Quantcast
Environmental News for a Healthier Planet and Life

Climate Activists Outraged as Siemens Backs Adani Coal Mining Project in Australia

Business
Climate Activists Outraged as Siemens Backs Adani Coal Mining Project in Australia
A rally organized by Extinction Rebellion and Parents for Future in front of the Australian Embassy on Jan. 10, 2020. The Australian government plans the huge coal mine project Adani, despite devastating bushfires and rising emissions worldwide. Jörg Carstensen / picture alliance via Getty Images

Siemens has announced it will remain involved in a controversial coal mining project in Australia, despite massive environmental criticism as the country continues to be ravaged by bushfires.


The German engineering conglomerate has a contract worth roughly €18 million ($20 million) which requires Siemens to supply rail infrastructure for the Carmichael mine in Queensland, near the Great Barrier Reef.

But climate activists from Fridays for Future and Extinction Rebellion staged protests last week in a dozen German cities against the mine, including outside Siemens' Munich headquarters, hoping to change the firm's stance on the project.

But on Sunday, Siemens' CEO Joe Kaeser tweeted: "We have just finished our special meeting .... We have evaluated all the options and have concluded that we must fulfill our contractual obligations."

Kaeser did promise, though, that the company would better "manage in the future the questions of protecting the environment."

The proposed Carmichael mine, owned by India's Adani group, has long sparked controversy. Opposition to the multibillion-euro enterprise has worsened in the wake of Australia's recent devastating bushfires.

'Inexcusable' Project

German climate activist Luisa Neubauer, of Fridays for Future, has called the decision by Siemens an "inexcusable mistake."

She joined Swedish activist Greta Thunberg in her condemnation of the German company as she told news agency dpa: "We asked Kaeser to do everything possible to prevent the Adani mine," referring to a meeting with the Siemens boss last week. "Instead, he will now profit from this disaster project."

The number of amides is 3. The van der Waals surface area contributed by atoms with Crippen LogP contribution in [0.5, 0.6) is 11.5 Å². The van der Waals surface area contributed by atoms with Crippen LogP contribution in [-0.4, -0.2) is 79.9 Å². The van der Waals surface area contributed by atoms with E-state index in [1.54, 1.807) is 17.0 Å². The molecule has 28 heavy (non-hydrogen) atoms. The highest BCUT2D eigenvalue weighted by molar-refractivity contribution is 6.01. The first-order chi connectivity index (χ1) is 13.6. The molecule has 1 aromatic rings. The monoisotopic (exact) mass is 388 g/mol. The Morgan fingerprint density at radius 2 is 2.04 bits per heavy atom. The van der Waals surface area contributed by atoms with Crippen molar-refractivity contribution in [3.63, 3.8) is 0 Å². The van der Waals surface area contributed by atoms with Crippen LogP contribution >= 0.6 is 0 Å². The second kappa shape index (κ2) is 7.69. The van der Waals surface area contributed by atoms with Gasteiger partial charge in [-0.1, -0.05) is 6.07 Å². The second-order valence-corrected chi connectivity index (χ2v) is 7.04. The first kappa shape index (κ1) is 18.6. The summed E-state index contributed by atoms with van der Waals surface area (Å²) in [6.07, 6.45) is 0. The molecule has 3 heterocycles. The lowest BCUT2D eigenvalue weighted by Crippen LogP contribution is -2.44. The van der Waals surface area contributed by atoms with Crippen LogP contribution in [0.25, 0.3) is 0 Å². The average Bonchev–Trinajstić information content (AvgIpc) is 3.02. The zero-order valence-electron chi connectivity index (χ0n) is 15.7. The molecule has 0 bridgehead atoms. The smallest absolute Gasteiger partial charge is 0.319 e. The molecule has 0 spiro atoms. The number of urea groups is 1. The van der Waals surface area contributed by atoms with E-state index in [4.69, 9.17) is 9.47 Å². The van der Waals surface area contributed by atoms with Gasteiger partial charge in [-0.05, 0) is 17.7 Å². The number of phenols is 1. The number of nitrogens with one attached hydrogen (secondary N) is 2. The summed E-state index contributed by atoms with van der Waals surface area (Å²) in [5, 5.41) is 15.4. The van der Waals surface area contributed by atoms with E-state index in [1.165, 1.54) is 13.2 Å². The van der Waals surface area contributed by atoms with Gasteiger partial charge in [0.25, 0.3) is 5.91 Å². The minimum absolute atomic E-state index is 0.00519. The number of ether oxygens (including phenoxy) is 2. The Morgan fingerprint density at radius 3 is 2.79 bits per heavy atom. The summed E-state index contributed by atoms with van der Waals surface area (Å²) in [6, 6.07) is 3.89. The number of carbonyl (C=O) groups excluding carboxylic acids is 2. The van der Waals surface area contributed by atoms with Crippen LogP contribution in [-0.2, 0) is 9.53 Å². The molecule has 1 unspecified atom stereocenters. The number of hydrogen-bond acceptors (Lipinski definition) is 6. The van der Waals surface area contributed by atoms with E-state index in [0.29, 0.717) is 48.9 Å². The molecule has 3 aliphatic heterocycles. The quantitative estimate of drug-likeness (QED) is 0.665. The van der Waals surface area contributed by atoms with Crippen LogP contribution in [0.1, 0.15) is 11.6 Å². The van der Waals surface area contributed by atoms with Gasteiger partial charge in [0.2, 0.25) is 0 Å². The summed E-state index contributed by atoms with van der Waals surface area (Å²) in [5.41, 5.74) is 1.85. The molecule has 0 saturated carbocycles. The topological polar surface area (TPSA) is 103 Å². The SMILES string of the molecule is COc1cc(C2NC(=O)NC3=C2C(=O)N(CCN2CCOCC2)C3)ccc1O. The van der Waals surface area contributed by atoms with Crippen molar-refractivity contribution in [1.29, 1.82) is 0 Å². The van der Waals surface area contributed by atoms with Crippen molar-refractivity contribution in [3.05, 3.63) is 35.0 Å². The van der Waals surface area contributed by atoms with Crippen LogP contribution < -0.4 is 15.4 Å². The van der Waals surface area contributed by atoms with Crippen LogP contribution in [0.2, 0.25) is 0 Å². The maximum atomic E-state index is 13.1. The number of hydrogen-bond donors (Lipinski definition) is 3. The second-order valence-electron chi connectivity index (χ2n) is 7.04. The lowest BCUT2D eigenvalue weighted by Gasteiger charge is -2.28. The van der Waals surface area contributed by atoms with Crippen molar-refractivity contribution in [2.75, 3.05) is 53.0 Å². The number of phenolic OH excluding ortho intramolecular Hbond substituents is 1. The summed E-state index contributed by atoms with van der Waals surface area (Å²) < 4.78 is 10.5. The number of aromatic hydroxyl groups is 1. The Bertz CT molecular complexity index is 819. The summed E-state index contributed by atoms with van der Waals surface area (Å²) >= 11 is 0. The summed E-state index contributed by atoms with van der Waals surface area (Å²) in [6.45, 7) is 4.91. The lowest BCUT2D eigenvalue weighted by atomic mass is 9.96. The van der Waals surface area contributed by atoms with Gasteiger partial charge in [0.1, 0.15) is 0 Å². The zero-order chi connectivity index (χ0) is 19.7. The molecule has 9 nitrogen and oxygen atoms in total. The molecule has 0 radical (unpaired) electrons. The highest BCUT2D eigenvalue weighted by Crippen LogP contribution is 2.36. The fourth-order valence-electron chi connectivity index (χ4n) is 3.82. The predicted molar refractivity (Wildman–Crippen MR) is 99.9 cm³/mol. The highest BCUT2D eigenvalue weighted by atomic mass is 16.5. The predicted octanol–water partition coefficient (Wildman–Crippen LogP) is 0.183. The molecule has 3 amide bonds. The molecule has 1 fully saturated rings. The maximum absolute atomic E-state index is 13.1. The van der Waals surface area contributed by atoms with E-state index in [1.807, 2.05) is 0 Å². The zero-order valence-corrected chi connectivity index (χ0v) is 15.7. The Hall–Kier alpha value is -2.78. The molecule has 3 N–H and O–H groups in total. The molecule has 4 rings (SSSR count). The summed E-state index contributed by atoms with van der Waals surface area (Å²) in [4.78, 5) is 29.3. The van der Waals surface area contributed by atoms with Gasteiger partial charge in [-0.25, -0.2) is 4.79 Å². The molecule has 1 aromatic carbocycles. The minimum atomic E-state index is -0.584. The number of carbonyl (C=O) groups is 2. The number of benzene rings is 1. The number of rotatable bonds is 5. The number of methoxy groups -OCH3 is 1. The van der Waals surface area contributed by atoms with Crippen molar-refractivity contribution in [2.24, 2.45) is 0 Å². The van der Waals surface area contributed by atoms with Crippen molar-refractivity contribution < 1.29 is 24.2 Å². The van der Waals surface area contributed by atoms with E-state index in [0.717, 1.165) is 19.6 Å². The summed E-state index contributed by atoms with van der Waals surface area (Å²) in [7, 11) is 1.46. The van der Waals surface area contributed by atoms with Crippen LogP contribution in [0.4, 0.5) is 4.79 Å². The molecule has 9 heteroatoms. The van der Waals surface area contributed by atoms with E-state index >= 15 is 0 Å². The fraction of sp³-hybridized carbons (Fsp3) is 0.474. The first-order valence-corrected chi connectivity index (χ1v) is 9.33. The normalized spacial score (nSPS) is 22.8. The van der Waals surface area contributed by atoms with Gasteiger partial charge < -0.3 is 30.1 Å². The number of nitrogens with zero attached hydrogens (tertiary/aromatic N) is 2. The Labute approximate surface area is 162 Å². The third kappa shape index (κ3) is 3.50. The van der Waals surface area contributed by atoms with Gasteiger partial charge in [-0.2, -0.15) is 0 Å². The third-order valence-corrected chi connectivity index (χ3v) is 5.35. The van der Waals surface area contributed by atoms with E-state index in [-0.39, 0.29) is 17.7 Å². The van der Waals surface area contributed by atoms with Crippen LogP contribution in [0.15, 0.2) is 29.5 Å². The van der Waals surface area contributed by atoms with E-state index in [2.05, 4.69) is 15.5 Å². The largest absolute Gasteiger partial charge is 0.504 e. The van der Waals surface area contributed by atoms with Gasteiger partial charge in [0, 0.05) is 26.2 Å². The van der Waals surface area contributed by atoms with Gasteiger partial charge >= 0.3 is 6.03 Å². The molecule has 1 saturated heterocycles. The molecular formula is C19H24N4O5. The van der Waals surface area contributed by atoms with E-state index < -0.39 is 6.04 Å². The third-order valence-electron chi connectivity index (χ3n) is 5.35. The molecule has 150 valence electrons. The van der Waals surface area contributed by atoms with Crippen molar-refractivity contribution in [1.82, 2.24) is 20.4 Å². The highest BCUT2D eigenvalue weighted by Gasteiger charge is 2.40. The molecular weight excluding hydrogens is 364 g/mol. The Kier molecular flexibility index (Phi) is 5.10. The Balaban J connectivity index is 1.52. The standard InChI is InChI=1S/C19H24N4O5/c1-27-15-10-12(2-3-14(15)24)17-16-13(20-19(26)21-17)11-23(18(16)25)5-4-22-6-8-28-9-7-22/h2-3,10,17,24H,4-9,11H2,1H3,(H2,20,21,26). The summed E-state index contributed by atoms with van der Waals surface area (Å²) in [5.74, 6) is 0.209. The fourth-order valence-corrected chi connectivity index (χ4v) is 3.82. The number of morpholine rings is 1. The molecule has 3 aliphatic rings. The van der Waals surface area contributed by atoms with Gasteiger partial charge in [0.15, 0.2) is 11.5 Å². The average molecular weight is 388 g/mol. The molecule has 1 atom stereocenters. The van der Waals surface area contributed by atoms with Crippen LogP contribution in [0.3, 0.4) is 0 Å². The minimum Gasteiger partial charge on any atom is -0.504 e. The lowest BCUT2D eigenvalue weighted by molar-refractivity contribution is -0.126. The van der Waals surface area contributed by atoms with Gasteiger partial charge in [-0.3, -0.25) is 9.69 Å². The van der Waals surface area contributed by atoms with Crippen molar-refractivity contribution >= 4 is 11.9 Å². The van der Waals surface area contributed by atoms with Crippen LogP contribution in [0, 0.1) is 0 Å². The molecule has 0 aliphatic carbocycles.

On Friday, Kaeser offered Neubauer a seat on the supervisory board at Siemens Energy, a new conventional and renewable energy company, but she turned it down.

Reposted with permission from DW.

One of the beavers released into England's Somerset county this January, which has now helped build the area's first dam in more than 400 years. Ben Birchall / PA Images via Getty Images

England's Somerset county can now boast its first beaver dam in more than 400 years.

Read More Show Less

EcoWatch Daily Newsletter

Australia's dingo fences, built to protect livestock from wild dogs, stretch for thousands of miles. Marian Deschain / Wikimedia

By Alex McInturff, Christine Wilkinson and Wenjing Xu

What is the most common form of human infrastructure in the world? It may well be the fence. Recent estimates suggest that the total length of all fencing around the globe is 10 times greater than the total length of roads. If our planet's fences were stretched end to end, they would likely bridge the distance from Earth to the Sun multiple times.

Read More Show Less

Trending

Hopi blue corn is being affected by climate change. Abrahami / Wikimedia Commons / CC by 3.0

Climate change is making ancient Hopi farming nearly impossible, threatening not just the Tribe's staple food source, but a pillar of its culture and religion, the Arizona Republic reports.

Read More Show Less
Pollution on the Ganges River. Kaushik Ghosh / Moment Open / Getty Images

The most polluted river in the world continues to be exploited through fishing practices that threaten endangered wildlife, new research shows.

Read More Show Less
Oil spills, such as the one in Mauritius in August 2020, could soon be among the ecological crimes considered ecocide. - / AFP / Getty Images

By Kenny Stancil

An expert panel of top international and environmental lawyers have begun working this month on a legal definition of "ecocide" with the goal of making mass ecological damage an enforceable international crime on par with war crimes, crimes against humanity, and genocide.

Read More Show Less